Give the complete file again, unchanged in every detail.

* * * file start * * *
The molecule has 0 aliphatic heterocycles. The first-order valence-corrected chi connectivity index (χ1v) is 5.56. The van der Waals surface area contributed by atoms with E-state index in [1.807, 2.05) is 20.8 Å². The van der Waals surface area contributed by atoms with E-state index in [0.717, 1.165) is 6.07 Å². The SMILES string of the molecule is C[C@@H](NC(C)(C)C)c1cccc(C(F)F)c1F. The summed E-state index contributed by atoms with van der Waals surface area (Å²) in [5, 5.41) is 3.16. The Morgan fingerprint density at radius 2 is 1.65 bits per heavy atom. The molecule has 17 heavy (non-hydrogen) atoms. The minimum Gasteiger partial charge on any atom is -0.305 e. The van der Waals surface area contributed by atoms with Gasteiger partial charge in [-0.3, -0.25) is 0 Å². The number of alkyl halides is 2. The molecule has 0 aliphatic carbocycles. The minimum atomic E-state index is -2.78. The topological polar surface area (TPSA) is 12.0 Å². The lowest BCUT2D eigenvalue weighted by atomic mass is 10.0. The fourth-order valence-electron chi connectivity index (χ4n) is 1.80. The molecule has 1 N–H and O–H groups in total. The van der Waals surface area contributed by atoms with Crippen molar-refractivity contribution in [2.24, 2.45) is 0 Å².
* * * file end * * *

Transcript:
The molecule has 0 aliphatic heterocycles. The first-order valence-corrected chi connectivity index (χ1v) is 5.56. The van der Waals surface area contributed by atoms with E-state index in [1.807, 2.05) is 20.8 Å². The van der Waals surface area contributed by atoms with E-state index in [0.717, 1.165) is 6.07 Å². The SMILES string of the molecule is C[C@@H](NC(C)(C)C)c1cccc(C(F)F)c1F. The summed E-state index contributed by atoms with van der Waals surface area (Å²) in [5, 5.41) is 3.16. The Morgan fingerprint density at radius 2 is 1.65 bits per heavy atom. The molecule has 17 heavy (non-hydrogen) atoms. The minimum Gasteiger partial charge on any atom is -0.305 e. The van der Waals surface area contributed by atoms with Gasteiger partial charge in [-0.3, -0.25) is 0 Å². The number of alkyl halides is 2. The molecule has 0 aliphatic carbocycles. The minimum atomic E-state index is -2.78. The topological polar surface area (TPSA) is 12.0 Å². The lowest BCUT2D eigenvalue weighted by atomic mass is 10.0. The fourth-order valence-electron chi connectivity index (χ4n) is 1.80. The molecule has 1 N–H and O–H groups in total. The van der Waals surface area contributed by atoms with Crippen molar-refractivity contribution in [2.24, 2.45) is 0 Å².